Identity Thieves Are After Your Children
Mar 11th 2013 3:21PM
Updated Mar 13th 2013 2:04PM
It's hard to nail down exactly how pervasive the crime really is.
Erik Larson, president and founder of NextAdvisor.com, a company that analyzes identity-theft protection products, says between 2.5 percent and 10 percent of Americans under age 18 have had their identity stolen.
And according to a recent report by AllClear based on a survey of 27,000 financial records between September 2010 and December 2011, nearly 11 percent of kids had their personal information stolen. "The reason the data on this is incomplete is that people often don't know an identity theft has taken place," says Larson. "They don't realize it for years sometimes."
The way most young people find out they have been victimized is that they turn 18 and apply for their first job, first credit card, or a student loan and discover they already have bad credit.
"In the Boston area, a 17-year-old applied for a job and the employer pulled his credit," says Larson. "It turned out someone had used his Social Security number and bought a $47,000 houseboat and then defaulted on the loan. The boat had been purchased when he was just 7 years old."
A Different Sort of Crime Family
Larson says that 27 percent of all identity theft victims know their perpetrator: someone in their family, a co-worker, or a friend. That number may be higher for child victims.
"It happens unfortunately far too often that a parent, stepparent, uncle, or, almost worst of all, a foster parent will steal a Social Security number from a child to open new credit card accounts or to establish a new utility company account," says Larson. "Foster kids are particularly vulnerable because they're in and out of many homes."
In one case in New Jersey, a mother stole the Social Security numbers of each of her five children to open credit card accounts and then didn't pay the bills, says Larson. Someone who knew her tipped off the police and she was arrested for fraud.
Even if you catch the family member, there may be more damage to come.
Larson says that sometimes a Social Security number will be sold to a network of criminals and new problems can crop up over the years, including even a criminal record associated with your child's identity.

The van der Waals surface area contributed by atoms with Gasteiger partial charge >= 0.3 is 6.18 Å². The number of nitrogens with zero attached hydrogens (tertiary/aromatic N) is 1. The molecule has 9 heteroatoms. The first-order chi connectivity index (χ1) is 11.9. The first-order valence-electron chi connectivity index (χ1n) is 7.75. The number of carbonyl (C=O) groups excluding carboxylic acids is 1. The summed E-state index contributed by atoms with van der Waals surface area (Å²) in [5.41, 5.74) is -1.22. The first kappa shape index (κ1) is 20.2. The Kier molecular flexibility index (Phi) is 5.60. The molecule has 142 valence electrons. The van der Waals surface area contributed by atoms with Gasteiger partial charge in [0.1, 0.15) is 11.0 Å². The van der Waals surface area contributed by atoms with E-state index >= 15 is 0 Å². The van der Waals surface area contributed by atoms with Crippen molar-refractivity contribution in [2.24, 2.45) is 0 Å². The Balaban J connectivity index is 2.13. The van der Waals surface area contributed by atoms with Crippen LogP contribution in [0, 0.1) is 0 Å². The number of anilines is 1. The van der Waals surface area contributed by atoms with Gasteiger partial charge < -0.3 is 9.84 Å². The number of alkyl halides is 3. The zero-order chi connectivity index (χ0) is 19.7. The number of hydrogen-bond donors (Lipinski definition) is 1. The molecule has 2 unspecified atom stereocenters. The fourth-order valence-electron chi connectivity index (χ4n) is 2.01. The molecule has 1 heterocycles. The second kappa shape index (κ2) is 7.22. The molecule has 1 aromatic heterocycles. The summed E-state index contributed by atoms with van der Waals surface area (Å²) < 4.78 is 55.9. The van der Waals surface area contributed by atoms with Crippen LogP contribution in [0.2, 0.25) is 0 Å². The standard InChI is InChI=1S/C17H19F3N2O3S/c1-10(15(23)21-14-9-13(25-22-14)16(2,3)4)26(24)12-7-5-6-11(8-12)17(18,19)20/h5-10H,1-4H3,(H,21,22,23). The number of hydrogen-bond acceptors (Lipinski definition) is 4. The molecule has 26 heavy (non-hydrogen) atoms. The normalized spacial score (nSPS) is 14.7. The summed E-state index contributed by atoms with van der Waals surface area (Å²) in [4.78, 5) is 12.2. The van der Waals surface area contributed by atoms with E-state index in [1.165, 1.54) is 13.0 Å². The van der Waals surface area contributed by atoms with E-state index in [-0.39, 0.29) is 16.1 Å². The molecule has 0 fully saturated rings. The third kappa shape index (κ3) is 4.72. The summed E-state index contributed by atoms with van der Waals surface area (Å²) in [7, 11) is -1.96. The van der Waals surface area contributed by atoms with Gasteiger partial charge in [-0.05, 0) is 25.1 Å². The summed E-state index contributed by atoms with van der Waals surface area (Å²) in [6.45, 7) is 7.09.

According to AllClear, one victim's Social Security number had been used to open more than 40 accounts, in which more than $1 million had been fraudulently charged.
Cleaning Up the Mess
Unfortunately, if your child is the victim of identity theft it can take months or longer to fix. In the meantime, credit problems can make it more difficult to get a job and to obtain student loans for college, much less get a credit card.
"To fix the problem, you have to go to all three credit bureaus with proof that your child didn't default on a credit card or take on other financial obligations," says Larson. "You have to follow up with all the accounts that were opened in your child's name and make sure they are closed and removed from the credit report. It's a messy process that can take hundreds of hours."
What about obtaining a new Social Security number to sever ties from the scammers? That, too, is not an easy route, even according to the Social Security administration, which explains on its website:
"Keep in mind that a new number probably will not solve all your problems. This is because other governmental agencies (such as the IRS and state motor vehicle agencies) and private businesses (such as banks and credit reporting companies) will have records under your old number. Along with other personal information, credit reporting companies use the number to identify your credit record. So using a new number will not guarantee you a fresh start. ... For some victims of identity theft, a new number actually creates new problems. If the old credit information is not associated with your new number, the absence of any credit history under your new number may make it more difficult for you to get credit."
Babysit Your Child's Credit Reputation
Parents can take steps to prevent ID theft and periodically check to make sure there's nothing shady going on.
For example, check to see if there is a credit report in your child's name. "Usually there's not a credit report for someone under 18, so if you find a credit report for your child it may be because of identity theft," says Larson.
Even if no credit report exists, that doesn't mean your child's identity hasn't been compromised. Credit bureaus don't match a Social Security with a name and birth date, says Larson, so there could be a credit report with a different name and birth date that also has your child's Social Security number.
The most important step is to sharply restrict the circumstances under which you give out your child's Social Security number. If you're asked for it at school, the doctor's office, or for your child's soccer team registration, you should ask if it's absolutely necessary to provide that number is an identifier. If it is, ask how the number will be protected from identity theft.
Some other suggestions from Larson include:
- If your child receives a credit card offer, a bill, an IRS notice, or a note from a collection agency, this is a signal that her identity may have been stolen.
- Don't store your child's Social Security number digitally.
- Keep your security software on your computer, smartphone, and tablet up-to-date.
- Shred all documents that include your child's Social Security number.
- Consider adding protection for your child on your identity-theft monitoring program.
Photo Credit: Alamy